[SciPy-User] [AstroPy] Co-ordinating Python astronomy libraries?
Wed Jun 30 18:37:15 CDT 2010
Dear James and AstroPy -
Thanks for your note, and prompting!
My collegues and I have been writing data analysis related tools
for a some time now. We are all astronomers, and in addition to general
analysis tools we have a growing library of astro utilities. I'd to
make others aware of these, both because they may be useful and because
more eyes will find more bugs. We would also welcome collaborators.
So far we have hosted our own site because the tools are often so
general rather than astronomy specific, but if there is interest
we could migrate or mirror some of these to the astrolib svn archive.
As the tools mature we have been putting them at this google sites
Example astronomy codes currently are WCS utilities (wcsutil),
cosmology calculations (cosmology), coordinate transformations (coords),
and heirarchical triangular mesh sky search tools (htm).
Of more general interest may be the numpy_util, stat, random, ostools,
io, and integrate sub-packages. In addition to new things, there are a
lot of routines derived from IDL, the Goddard IDL astronomy libraries
and the SDSSIDL and IDLUTILS packages. In particular, the structure
routines in those IDL packages have correspondence to recarray
routines in our packages.
For those writing C/C++ extensions, the include/NumpyVector.h template
class designed to simplify working with 1-d numpy arrays. There is
also a NumpyVoidVector for arrays whose type is determined at runtime.
The recfile package is incorporated into esutil
(http://code.google.com/p/recfile/) and is used for efficient io of rec
files (recfile and sfile sub-packages).
I would say that a primary focus of the Astro tools is on using
numerical python arrays, especially recarrays. For example, the
coordinate transformation and WCS codes take arrays and return arrays.
l,b = coords.eq2gal(ra,dec)
ra,dec = wcs.image2sky(x,y)
where everything here can be an array.
This is opposed to the other libraries out that work with coordinates as
objects. There are clearly tradeoffs; we generally read data from FITS
tables or databases as numerical python arrays and so it is more natural
to work with data that way. I would say this is complimentary to the
In addition to above sub-packages, a few more are very close to
* pgnumpy: a numerical python interface to postgres
* numpydb:a numerical python interface to berkeley db.
* columns: A simple, efficient column-oriented, pythonic database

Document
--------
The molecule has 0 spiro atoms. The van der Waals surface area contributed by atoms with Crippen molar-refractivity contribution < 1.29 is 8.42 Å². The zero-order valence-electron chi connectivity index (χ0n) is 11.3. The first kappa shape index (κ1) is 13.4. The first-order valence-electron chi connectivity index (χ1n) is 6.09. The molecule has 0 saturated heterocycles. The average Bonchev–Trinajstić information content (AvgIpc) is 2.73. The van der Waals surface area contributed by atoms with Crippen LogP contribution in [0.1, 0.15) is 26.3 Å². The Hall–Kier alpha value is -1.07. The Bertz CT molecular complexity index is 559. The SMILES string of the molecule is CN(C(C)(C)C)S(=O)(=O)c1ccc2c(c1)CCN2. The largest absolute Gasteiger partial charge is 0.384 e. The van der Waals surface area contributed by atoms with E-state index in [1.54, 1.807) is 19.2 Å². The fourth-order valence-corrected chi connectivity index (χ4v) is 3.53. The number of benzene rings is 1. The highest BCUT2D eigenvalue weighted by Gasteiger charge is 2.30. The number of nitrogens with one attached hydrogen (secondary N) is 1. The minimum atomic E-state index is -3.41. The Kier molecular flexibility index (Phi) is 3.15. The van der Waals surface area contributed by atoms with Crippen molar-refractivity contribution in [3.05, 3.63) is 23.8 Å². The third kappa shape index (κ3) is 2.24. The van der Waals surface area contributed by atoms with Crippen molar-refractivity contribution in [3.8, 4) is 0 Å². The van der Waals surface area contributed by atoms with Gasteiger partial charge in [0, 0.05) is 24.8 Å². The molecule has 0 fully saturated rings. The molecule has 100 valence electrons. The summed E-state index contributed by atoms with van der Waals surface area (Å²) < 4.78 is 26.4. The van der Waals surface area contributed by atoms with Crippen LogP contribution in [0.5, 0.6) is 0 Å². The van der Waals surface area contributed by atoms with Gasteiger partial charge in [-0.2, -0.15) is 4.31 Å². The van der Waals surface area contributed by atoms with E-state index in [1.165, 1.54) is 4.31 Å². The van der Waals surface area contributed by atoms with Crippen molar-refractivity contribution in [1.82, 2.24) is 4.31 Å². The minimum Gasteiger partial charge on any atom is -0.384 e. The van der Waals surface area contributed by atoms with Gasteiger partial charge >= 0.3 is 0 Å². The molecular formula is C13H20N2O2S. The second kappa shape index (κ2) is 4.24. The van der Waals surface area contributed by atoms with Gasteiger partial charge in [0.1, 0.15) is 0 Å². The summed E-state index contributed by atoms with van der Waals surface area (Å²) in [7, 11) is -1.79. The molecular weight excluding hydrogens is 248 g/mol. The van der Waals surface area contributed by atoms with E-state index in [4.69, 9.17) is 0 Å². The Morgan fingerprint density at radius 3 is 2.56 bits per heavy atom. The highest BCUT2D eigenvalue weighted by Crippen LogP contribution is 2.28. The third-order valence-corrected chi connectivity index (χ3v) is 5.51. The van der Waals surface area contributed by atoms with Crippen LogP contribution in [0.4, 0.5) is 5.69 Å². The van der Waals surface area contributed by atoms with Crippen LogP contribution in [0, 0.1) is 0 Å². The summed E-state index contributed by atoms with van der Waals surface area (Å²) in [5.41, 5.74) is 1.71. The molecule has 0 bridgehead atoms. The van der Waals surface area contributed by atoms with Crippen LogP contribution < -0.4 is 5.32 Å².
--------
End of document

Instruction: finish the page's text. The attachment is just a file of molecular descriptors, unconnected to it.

with indexing provided by numpydb.
* sdsspy: Tools for working with SDSS data.
* mangle: tools for working with mangle masks.
I hope people find these useful,
Erin Scott Sheldon
Brookhaven National Laboratory
on behalf of Brian Gerke and Amy Kimball
On Wed, Jun 30, 2010 at 5:48 PM, James Turner <email@example.com> wrote:
> Dear Python users in astronomy,
> At SciPy 2009, I arranged an astronomy BoF where we discussed the
> fact that there are now a number of astronomy libraries for Python
> floating around and maybe it would be good to collect more code into
> a single place. People seemed receptive to this idea and weren't sure
> why it hasn't already happened, given that there has been an Astrolib
> page at SciPy for some years now, with an associated SVN repository:
> After the meeting last August, I was supposed to contact the mailing
> list and some library authors I had talked to previously, to discuss
> this further. My apologies for taking 10 months to do that! I did
> draft an email the day after the BoF, but then we ran into a hurdle
> with setting up new committers to the AstroLib repository (which has
> taken a lot longer than expected to resolve), so it seemed a bad
> time to suggest that new people start using it.
> To discuss these issues further, we'd like to encourage everyone to
> sign up for the AstroPy mailing list if you are not already on it.
> The traffic is just a few messages per month.
> We (the 2009 BoF group) would also like to hear on the list about
> why people have decided to host their own astronomy library (eg. not
> being aware of the one at SciPy). Are you interested in contributing
> to Astrolib? Do you have any other comments or concerns about
> co-ordinating tools? Our motivation is to make libraries easy to
> find and install, allow sharing code easily, help rationalize
> available functionality and fill in what's missing. A standard
> astronomy library with a single set of documentation should be more
> coherent and easier to maintain. The idea is not to limit authors'
> flexibility of take ownership of their code -- the sub-packages
> can still be maintained by different people.
> If you're at SciPy this week, Perry Greenfield and I would be happy
> to talk to you. If you would like to add your existing library to
> Astrolib, please contact Perry Greenfield or Mark Sienkiewicz at
> STScI for access (contact details at http://scipy.org/AstroLib).
> Note that the repository is being moved to a new server this week,
> after which the URLs will be updated at scipy.org.
> James Turner (Gemini).
> Bcc: various library authors
> AstroPy mailing list
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